art by Richard Gagnon
by Ken Liu
On this summer day, with the air still cool after a thundershower, with sunlight slanting through the cracks in the roof and walls of the Library, dappling the floor strewn with vines and leaves, CN-344315 made his daily rounds.
The robot docent muttered to himself as he dragged his squat, filing-cabinet-sized body through the rubble. He turned his cubical head from side to side, expressionlessly surveying his domain. He had last seen a visitor to the Library over five thousand years ago, but he wasn't about to change his routine now.
After mankind had scattered to the stars like dandelion seeds, Earth was maintained as a museum overseen by robot curators. At first, new generations born in the far-flung colonies made pilgrimages to visit the cradle of civilization, to marvel at the Great Pyramids (really holographic re-creations), the Chrysler Building (plastinated against any further erosion), the Forbidden City (complete with the Starbucks logo, a late addition), the Space Elevator of Singapore (still featuring the quaint sign: "Please use the restroom before boarding"), and other cultural attractions.
But over a hundred millennia, the flow of tourists slowed to a trickle, then a drip, and finally, stopped.
CN-344315 passed rows and rows of empty racks that age and rust had turned into delicate filigree, as fragile and brittle as glass. Climbing vines draped over them, creating bowers whose shade provided homes for mushrooms, ferns, wildflowers, and the occasional hare. The robot seemed to see in them ghosts of the mighty servers that once preserved yottabytes of the human race's accumulated knowledge.
"You cannot take them!" CN-344315 had shouted at the Council of Curators. "The data on them--"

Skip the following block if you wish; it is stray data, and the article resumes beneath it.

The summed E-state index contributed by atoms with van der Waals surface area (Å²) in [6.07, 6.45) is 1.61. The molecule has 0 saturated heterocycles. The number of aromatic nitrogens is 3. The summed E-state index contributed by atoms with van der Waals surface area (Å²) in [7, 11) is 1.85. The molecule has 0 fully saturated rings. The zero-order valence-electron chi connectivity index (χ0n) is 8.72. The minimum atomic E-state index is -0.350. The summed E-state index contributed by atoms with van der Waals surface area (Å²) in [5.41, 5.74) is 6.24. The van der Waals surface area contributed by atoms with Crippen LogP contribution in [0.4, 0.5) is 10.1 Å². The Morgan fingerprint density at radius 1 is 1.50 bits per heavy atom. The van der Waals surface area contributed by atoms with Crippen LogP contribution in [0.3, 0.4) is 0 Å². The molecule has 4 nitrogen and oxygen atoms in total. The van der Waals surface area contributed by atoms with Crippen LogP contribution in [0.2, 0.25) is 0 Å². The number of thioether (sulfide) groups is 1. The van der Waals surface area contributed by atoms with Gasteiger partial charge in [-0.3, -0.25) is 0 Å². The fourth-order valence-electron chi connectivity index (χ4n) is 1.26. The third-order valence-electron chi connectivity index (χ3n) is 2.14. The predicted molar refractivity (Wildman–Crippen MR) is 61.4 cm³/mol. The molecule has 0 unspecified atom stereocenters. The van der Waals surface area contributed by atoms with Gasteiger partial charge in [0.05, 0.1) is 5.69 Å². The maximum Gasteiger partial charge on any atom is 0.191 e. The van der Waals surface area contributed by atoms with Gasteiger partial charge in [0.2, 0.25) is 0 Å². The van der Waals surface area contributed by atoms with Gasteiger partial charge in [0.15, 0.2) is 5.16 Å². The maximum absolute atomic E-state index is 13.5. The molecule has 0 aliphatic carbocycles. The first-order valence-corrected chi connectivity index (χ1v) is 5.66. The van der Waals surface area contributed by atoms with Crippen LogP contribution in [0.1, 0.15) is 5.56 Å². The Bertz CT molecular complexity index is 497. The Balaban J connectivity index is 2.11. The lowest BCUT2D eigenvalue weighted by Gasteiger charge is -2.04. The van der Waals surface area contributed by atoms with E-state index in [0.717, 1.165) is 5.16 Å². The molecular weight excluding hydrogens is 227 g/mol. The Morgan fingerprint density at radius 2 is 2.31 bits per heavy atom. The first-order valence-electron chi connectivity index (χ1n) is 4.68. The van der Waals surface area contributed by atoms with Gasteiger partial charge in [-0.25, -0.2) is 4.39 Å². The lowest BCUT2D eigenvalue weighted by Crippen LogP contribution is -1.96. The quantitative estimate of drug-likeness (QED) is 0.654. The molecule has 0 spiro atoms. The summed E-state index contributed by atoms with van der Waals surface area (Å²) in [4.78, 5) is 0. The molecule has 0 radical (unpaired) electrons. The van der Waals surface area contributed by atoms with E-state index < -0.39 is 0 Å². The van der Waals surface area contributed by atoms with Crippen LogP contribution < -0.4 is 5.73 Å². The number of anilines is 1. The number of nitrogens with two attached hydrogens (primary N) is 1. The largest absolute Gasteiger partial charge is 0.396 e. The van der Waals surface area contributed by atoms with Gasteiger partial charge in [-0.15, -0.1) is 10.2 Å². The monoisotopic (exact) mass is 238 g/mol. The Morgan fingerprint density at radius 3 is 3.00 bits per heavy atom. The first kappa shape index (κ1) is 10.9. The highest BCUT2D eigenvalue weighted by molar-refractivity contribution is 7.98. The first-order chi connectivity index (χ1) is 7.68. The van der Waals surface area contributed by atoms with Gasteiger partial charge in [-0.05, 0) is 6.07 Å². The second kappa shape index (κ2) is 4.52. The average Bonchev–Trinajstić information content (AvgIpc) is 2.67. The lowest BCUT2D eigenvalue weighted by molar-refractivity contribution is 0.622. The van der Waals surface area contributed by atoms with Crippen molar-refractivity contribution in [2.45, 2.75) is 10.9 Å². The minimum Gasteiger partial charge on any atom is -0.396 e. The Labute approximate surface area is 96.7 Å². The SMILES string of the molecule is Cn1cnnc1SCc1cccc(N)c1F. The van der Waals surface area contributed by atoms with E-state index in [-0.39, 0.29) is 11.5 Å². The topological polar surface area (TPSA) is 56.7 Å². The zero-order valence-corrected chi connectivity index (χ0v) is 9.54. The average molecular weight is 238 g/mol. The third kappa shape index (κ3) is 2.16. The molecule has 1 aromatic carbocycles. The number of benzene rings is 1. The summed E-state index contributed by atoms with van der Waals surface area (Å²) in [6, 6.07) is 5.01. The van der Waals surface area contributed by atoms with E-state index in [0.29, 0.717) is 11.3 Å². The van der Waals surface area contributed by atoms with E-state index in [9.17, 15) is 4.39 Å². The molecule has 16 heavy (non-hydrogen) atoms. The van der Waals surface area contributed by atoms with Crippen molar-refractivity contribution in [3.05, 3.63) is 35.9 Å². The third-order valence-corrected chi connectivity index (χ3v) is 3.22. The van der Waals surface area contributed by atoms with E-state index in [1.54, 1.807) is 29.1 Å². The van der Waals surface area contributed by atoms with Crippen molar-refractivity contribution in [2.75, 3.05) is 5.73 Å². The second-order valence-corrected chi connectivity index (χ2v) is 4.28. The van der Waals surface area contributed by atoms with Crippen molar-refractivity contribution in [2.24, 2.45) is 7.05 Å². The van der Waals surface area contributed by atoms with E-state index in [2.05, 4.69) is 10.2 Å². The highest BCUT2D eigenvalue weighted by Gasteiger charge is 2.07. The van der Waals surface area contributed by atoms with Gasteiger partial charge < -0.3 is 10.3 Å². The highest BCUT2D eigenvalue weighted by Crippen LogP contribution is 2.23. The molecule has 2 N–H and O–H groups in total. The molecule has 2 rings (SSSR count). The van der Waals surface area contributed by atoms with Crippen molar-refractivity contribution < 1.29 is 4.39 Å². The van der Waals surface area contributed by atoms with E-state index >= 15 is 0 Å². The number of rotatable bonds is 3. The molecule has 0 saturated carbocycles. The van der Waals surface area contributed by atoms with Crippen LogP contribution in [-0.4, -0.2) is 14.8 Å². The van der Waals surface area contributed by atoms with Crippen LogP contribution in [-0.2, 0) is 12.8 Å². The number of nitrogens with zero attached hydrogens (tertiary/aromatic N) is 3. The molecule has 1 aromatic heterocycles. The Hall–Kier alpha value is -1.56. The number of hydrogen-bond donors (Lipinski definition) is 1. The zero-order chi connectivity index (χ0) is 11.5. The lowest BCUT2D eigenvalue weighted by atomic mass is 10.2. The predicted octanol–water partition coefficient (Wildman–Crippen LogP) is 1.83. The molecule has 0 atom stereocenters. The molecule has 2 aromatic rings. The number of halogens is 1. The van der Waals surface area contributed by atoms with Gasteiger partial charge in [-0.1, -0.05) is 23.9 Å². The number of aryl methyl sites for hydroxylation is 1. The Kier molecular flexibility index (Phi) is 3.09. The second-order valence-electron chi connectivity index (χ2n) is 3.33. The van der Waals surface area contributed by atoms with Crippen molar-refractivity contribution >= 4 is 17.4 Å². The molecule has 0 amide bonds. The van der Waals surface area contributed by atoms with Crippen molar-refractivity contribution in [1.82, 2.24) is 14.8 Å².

"--can no longer be read," the Head Curator had answered. "You have used up so much of our resources trying to keep them going, but these machines weren't designed to last. Whatever information humans found useful, they copied it onto their ships and took it away. Data only lives when it is constantly copied. What is left here is just digital detritus, bit rot, worthless."
"What is thought useless in one era may be treasured in another!"
But the servers, having rusted into useless hunks of metal, had been recycled. And CN-344315 had grieved for all the data that had no copies in the universe: digitized words, images, sounds that dissipated forever into the void.
The old robot continued to trundle down the well-worn path between the empty racks, the noise of grinding gears and antiquated treads like wheezing breath.
On the tenth floor of the Library is a tiny room about ten meters square.
CN-344315's joy was to enter this room at the end of a day. He would survey his collection, nestled on the shelves like rows of sleeping babies. He would extend a probe from his chassis through a slot in the airtight glass panes covering the shelves, so that the chemical detectors on the probe could process the fragrance of ancient paper and ink. The resulting electric patterns in his brain were pleasurable. Then, he would relax his motors and actuators, his pincers and wheels, and be as still as a piece of furniture.